Autistic Girls and Women: Signs We Might Be Missing

Bonnie Evie Gifford
By Bonnie Evie Gifford,
updated on Mar 23, 2018

Autistic Girls and Women: Signs We Might Be Missing

While over 99% of the British public have heard of autism, few understand the non-neurotypical condition

Despite an estimated 700,000 people across the UK falling on the spectrum, many feel that Autism Spectrum Disorders (ASD), also known as Autism Spectrum Conditions (ASC) are still widely misunderstood by the general public. According to The National Autistic Society, while over 99% of people in the UK have heard of autism, only 16% of autistic people and their families feel that the general public understand how autism can affect their behaviour.

Many common misconceptions about autism still widely circulate. From people thinking children will ‘grow out’ of autism to assuming all autistic people are geniuses, perhaps one of the most common misconceptions is that autism just affects boys and men.

Are there more autistic men and boys than women and girls?

There are more diagnosed cases of autistic men than women currently in England. Studies greatly vary in their estimates of the exact numbers, ranging widely from 2:1 male to female, all the way through to 16:1. Leading charity, The National Autistic Society report their figures at 3:1 amongst adult service users, with 5:1 boys to girls in schools. While just under 2% of men and boys have an ASD diagnosis, just 0.2% of women and girls in England have received the same diagnosis. But does this mean that there are more autistic males than females?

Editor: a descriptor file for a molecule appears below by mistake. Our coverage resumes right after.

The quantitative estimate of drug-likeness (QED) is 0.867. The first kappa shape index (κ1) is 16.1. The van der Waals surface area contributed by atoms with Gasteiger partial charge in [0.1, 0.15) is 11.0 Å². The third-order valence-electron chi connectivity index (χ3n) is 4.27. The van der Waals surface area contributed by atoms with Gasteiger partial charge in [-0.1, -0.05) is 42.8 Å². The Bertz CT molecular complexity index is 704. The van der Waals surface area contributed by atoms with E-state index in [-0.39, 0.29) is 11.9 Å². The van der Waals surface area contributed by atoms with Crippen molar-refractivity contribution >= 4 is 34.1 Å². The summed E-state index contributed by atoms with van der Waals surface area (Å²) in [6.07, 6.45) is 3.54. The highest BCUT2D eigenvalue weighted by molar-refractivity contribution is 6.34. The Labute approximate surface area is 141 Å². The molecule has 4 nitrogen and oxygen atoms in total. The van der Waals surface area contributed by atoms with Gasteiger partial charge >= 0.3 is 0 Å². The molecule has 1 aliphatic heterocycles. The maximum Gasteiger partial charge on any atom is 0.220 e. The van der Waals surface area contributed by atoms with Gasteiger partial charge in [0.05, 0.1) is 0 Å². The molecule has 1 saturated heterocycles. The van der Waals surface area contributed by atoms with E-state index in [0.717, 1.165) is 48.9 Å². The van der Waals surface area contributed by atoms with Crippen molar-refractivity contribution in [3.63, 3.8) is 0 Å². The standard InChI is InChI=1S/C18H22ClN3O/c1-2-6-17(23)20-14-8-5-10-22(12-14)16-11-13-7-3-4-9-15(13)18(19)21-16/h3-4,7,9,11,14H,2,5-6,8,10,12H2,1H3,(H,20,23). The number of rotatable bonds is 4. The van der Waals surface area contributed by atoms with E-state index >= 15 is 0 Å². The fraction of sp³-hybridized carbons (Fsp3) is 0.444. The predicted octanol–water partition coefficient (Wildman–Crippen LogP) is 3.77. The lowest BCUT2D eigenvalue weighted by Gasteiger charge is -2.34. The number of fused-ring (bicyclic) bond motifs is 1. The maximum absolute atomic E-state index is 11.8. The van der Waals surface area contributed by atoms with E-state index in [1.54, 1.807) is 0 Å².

According to the Journal of Autism and Developmental Disorders, ‘many females who, if skilfulls assessed, would meet full diagnostic criteria for ASC, never recieve a diagnosis and the help that, potentially, comes with it’. Women are more frequently diagnosed later in life compared to their male counterparts, whilst many girls go undiagnosed or recieve a different diagnosis entirely.

Why aren’t women and girls diagnosed as often?

Research suggests that teachers under-report autistic traits in female students. Unless showing signs of more severe autistic traits, cognitive or behavioural problems, many telltale signs are dismissed as neurotypical behavior.

Research reported in the Journal of Autism and Developmental Disorders suggests there may be a female-specific autism type that has different signs and ways of presenting than it does in males, resulting in current diagnostic methods missing the signs. The original definition from Hans Asperger in 1944 focused on boys, as he believed girls were not affected by the confition.

One 2015 study suggested that autism is under-diagnosed in girls, skewing the ratio of male to female autism statistics as the diagnostic criteria is largely based on the behavioural characteristics of boys and men.

Another popular theory explores the idea that girls and women are better at camouflaging, or masking, their difficulties. Dr Louis Kraus, a psychiatrist specialising in autism, suggests that the signs and symptoms of autism can often be less obvious in girls. Many girls and women can blend in, learning to mimic the behaviour around them, whereas boys may lean towards more isolated behavior which can be easier to spot. Male traits may stand out more amongst their peers, whilst female traits can be dismissed a ‘quirks’. The very behaviour that helps girls to blend in can delay diagnosis and support.